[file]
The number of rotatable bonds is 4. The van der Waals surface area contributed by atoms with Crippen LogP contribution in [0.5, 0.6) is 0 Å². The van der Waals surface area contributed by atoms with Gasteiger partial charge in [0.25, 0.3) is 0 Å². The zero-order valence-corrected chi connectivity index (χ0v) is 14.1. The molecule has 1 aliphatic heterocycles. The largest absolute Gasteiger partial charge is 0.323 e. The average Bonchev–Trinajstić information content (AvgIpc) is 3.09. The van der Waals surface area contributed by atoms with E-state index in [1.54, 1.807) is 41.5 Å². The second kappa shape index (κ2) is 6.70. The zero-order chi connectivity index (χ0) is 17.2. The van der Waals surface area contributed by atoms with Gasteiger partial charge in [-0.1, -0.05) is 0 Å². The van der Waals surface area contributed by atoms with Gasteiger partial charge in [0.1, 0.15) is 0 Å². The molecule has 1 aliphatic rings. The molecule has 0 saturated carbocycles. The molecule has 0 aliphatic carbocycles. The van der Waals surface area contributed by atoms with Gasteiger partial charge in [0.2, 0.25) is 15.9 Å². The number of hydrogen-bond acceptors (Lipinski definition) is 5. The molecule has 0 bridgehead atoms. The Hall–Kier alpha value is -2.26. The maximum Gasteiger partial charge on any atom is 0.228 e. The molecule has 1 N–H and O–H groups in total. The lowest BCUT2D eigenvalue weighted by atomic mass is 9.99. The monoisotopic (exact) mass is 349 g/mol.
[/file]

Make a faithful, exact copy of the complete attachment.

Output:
The number of rotatable bonds is 4. The van der Waals surface area contributed by atoms with Crippen LogP contribution in [0.5, 0.6) is 0 Å². The van der Waals surface area contributed by atoms with Gasteiger partial charge in [0.25, 0.3) is 0 Å². The zero-order valence-corrected chi connectivity index (χ0v) is 14.1. The molecule has 1 aliphatic heterocycles. The largest absolute Gasteiger partial charge is 0.323 e. The average Bonchev–Trinajstić information content (AvgIpc) is 3.09. The van der Waals surface area contributed by atoms with E-state index in [1.54, 1.807) is 41.5 Å². The second kappa shape index (κ2) is 6.70. The zero-order chi connectivity index (χ0) is 17.2. The van der Waals surface area contributed by atoms with Gasteiger partial charge in [-0.1, -0.05) is 0 Å². The van der Waals surface area contributed by atoms with Gasteiger partial charge in [0.1, 0.15) is 0 Å². The molecule has 1 aliphatic rings. The molecule has 0 saturated carbocycles. The molecule has 0 aliphatic carbocycles. The van der Waals surface area contributed by atoms with Gasteiger partial charge in [0.2, 0.25) is 15.9 Å². The number of hydrogen-bond acceptors (Lipinski definition) is 5. The molecule has 0 bridgehead atoms. The Hall–Kier alpha value is -2.26. The maximum Gasteiger partial charge on any atom is 0.228 e. The molecule has 1 N–H and O–H groups in total. The lowest BCUT2D eigenvalue weighted by atomic mass is 9.99. The monoisotopic (exact) mass is 349 g/mol.